First Drive: Porsche 718 Cayman & Cayman S (updated)

First Drive: Porsche 718 Cayman & Cayman S (updated)
 

Seven. One. Eight. These numbers, in that order, are steeped in rich history for Porsche and hark back to the company’s racecar that won the 1958 Le Mans endurance race.

However, one of the most significant things about the racecar in the context of today’s motoring environment is that it was powered by a four-cylinder engine — the same as that of the latest Boxster and its tin-top sibling, the Cayman.

Yes, the flat six, normally aspirated engine is no more in the Boxster (save for the limited edition Spyder variant) and the Cayman. In its place is a new 2.0l flat four, turbocharged engine for the Cayman and 2.5l turbo for the Cayman S.

The company has already embarked on downsizing and turbocharging for some of its sports car models, particularly the 911 Carrera.

I think it had to protect the 911’s king-of-the-hill status as the six-cylinder Caymans were well-sorted steers. The Cayman S and its GTS sibling in particular were stellar performers.

The four-cylinder Caymans are hitting the market at a starting price of R854 000 for the Cayman and R93 ,000 for the more powerful Cayman S.

Porsche 718 Cayman

The latest models also usher in a new face to go with its new fangs and see LED head and tail lights introduced. In addition, they have the Porsche lettering splashed across the rear of the vehicle, giving it a very purposeful look, in combination with its rear LED lights.

The cabin has also been given a subtle but suitable makeover that sees the new multifunction steering wheel from the 918 Spyder hypercar and the 911 being adopted. The infotainment system has been simplified with a touchscreen facility that has a much cleaner look.

Back to the engines though.

Those familiar with the outgoing model’s flat-six engines will experience a paradigm shift of sorts.

The flat-six engines brought a colourful, tangible element to the vehicle that was an active ingredient in driver enjoyment that made the Cayman one of the best handling sports coupes.

The new four-cylinder engines are not lacking in the muscle department. The 2.0l motor pushes out 220kW and 380Nm, while the S musters 257kW and 420Nm via either a six-speed manual transmission or the seven-speed PDK gearbox. Porsche claims a 0-100km/h time of 4.7 seconds and a top speed of 275km/h for the Cayman and 4.2 seconds and 285km/h for the S.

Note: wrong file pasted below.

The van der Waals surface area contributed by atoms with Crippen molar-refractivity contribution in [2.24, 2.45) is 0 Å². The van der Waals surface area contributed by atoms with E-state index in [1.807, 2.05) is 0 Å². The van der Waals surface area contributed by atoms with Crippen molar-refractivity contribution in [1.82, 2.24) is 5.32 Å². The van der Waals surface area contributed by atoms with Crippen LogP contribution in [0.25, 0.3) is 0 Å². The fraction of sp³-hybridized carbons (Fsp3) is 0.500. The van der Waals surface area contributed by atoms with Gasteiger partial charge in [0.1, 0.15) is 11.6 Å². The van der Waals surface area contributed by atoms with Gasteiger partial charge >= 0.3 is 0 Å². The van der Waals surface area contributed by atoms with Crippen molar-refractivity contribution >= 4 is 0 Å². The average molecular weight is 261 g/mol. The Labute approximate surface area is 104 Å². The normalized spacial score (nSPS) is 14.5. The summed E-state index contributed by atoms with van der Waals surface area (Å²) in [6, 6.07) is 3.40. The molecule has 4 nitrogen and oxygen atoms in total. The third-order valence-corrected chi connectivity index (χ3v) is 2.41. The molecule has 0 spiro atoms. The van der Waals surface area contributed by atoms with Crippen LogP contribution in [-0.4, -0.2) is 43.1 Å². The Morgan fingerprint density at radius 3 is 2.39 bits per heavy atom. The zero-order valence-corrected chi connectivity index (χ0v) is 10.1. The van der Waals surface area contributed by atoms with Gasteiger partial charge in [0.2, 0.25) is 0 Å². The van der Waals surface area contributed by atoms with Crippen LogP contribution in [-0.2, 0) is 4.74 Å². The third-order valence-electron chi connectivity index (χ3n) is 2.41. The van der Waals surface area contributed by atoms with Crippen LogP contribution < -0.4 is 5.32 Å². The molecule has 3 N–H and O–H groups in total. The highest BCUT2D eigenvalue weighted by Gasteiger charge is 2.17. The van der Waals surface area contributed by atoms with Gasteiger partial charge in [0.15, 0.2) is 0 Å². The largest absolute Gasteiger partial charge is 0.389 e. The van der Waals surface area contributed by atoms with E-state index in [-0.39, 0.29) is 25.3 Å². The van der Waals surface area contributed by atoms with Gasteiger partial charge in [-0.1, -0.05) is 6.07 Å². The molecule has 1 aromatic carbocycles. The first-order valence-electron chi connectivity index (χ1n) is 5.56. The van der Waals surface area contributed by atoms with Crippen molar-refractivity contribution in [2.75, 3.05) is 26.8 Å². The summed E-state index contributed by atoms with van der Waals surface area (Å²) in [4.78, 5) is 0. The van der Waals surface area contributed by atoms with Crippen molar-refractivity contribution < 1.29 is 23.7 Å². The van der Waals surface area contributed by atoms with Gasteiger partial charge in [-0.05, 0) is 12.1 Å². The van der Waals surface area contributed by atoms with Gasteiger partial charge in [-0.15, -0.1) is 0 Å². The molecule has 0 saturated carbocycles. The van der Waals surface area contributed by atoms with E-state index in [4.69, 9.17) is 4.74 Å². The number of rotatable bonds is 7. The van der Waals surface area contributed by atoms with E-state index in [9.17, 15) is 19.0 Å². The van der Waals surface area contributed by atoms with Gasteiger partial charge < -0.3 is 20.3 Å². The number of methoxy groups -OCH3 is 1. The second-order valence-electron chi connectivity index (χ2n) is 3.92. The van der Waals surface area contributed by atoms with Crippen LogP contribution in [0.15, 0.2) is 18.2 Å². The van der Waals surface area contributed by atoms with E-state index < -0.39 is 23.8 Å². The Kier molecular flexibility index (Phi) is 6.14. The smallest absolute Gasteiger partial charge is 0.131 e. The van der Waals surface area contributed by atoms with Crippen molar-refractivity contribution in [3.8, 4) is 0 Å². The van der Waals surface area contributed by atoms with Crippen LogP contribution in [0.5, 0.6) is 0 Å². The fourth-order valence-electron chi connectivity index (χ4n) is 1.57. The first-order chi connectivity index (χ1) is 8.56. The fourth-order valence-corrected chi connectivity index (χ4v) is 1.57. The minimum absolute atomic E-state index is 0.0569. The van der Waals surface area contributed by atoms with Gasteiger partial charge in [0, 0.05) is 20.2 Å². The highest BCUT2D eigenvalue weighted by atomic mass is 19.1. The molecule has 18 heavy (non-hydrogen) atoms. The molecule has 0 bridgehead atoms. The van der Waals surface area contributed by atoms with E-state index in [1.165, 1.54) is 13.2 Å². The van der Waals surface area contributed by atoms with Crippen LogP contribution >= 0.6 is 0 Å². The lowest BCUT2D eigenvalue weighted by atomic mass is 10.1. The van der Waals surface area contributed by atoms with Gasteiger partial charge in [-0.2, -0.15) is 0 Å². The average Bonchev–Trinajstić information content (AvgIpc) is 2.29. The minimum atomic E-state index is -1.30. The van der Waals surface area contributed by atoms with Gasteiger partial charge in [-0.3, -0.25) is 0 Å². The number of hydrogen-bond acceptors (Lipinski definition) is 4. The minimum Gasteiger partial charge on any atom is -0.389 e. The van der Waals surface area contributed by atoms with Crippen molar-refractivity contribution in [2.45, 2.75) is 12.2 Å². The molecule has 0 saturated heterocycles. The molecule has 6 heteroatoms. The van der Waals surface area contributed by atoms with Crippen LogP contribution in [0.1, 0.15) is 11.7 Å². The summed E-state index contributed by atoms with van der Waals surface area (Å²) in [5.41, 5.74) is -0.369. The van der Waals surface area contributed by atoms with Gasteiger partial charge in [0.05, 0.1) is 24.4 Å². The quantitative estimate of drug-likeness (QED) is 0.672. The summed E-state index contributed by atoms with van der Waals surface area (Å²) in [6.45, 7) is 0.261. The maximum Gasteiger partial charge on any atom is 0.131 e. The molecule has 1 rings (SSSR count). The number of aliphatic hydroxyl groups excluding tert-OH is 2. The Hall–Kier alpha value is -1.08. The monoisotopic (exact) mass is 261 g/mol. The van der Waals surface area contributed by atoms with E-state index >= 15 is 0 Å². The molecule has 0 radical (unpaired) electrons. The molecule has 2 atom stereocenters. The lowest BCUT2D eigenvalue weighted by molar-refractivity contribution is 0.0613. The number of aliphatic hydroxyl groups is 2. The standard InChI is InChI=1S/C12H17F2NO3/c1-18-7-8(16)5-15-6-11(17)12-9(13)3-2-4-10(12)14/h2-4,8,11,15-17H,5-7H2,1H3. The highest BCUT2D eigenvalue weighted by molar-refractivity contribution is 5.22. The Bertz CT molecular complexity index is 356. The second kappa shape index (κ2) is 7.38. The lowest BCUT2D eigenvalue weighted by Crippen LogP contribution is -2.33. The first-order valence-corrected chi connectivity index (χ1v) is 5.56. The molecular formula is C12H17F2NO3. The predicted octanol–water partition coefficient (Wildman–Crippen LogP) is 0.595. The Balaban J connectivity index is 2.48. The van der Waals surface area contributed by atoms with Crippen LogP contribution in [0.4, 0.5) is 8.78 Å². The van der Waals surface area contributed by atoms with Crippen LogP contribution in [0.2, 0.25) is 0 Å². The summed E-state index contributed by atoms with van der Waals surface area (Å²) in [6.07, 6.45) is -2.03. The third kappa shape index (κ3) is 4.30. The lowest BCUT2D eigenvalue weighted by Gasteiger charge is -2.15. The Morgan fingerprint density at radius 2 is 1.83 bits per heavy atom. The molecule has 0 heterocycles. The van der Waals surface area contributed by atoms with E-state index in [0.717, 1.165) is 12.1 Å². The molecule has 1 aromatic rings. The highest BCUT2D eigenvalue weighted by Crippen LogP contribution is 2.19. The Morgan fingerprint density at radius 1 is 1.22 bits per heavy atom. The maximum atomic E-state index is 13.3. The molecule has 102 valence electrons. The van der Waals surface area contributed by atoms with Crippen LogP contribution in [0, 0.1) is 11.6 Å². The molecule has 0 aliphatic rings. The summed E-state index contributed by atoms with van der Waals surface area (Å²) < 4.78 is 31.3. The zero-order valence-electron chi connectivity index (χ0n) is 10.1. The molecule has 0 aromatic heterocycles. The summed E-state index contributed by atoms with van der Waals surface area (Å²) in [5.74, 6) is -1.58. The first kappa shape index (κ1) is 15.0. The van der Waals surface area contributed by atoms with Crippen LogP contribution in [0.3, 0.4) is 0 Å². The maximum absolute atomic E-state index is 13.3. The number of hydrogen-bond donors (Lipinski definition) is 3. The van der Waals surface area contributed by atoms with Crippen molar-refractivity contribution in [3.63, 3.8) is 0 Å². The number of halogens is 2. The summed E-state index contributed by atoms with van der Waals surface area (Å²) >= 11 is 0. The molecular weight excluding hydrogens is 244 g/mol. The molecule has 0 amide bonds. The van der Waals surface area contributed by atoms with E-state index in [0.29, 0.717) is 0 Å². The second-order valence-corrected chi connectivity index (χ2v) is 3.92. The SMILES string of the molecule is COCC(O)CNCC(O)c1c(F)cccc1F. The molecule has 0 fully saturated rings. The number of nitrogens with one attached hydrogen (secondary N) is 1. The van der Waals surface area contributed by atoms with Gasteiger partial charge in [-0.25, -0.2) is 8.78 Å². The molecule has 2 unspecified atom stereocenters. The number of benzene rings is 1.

Porsche 718 Cayman

We spent time at the helm of both models and, to be frank, the first few kilometres felt like foreign territory (not in the literal sense, although we were in Stuttgart) as you flick down two cogs on the gearbox, mash the throttle to the floorboards expecting the evocative, six-cylinder to clear its throat and engulf the cabin and your aural senses with that six-pot strumming its symphony.

Alas, what you are met with is a humdrum, thrumming flat-four engine that straddles its vocal chords between a 1950s Volkswagen Beetle at idle and a Subaru flat-four in the mid rev range. It still thrives on revs, though, with the maximum ceiling coming in at 7500rpm making it a joy to wind it out when the opportunity arises.

Admittedly, there is a great deal of torque in the mid-range to pull you out of corners with reassuring conviction.

Then there is the brilliance of the chassis which, allied to the inherently neutral dynamics of a mid-engine sports car, makes stringing and weaving a set of road bends the model’s natural habitat and forte. Get into a rhythm and you will relish bends with enthusiasm.

While many new buyers will not mind the new model, I would personally look for a previous generation Cayman S simply for the unwavering charm of its flat-six exhaust note.

However, while I will miss the howling bark of the previous model, the new model is quick, incisive and rewarding to drive.

It takes performance and efficiency to the next level, a dimension where it will continue being one of the easiest and most accessible sports coupes to drive at 10 tenths without fear of being jettisoned rear-end first into the hedges. – Lerato Matebese 

Fast Facts: Porsche 718 Cayman

Engine: 1 988cc, four-cylinder turbocharged
Power: 220kW at 6 500rpm
Torque: 380Nm at 1 950rpm
Transmission: six-speed manual or seven-speed PDK
0-100km/h: 4.9 seconds; 4.7 PDK (claimed)
Top speed: 275km/h (claimed)
Fuel: 7.4l/100km; 6.9 for PDK (claimed combined)
CO2: 168g/km; 158 for PDK (claimed)
Price: From R854 000

Fast Facts: Porsche 718 Cayman S

Engine: 2 497cc, four-cylinder turbocharged
Power: 257kW at 6 500rpm
Torque: 420Nm at 1 900rpm
Transmission: six-speed manual or seven-speed PDK
0-100km/h: 4.4 seconds; 4.2 for PDK (claimed)
Top speed: 285km/h (claimed)
Fuel:8.1l/100km; 7.3 for PDK (claimed combined)
CO2: 168g/km; 158 for PDK (claimed)
Price: From R934 000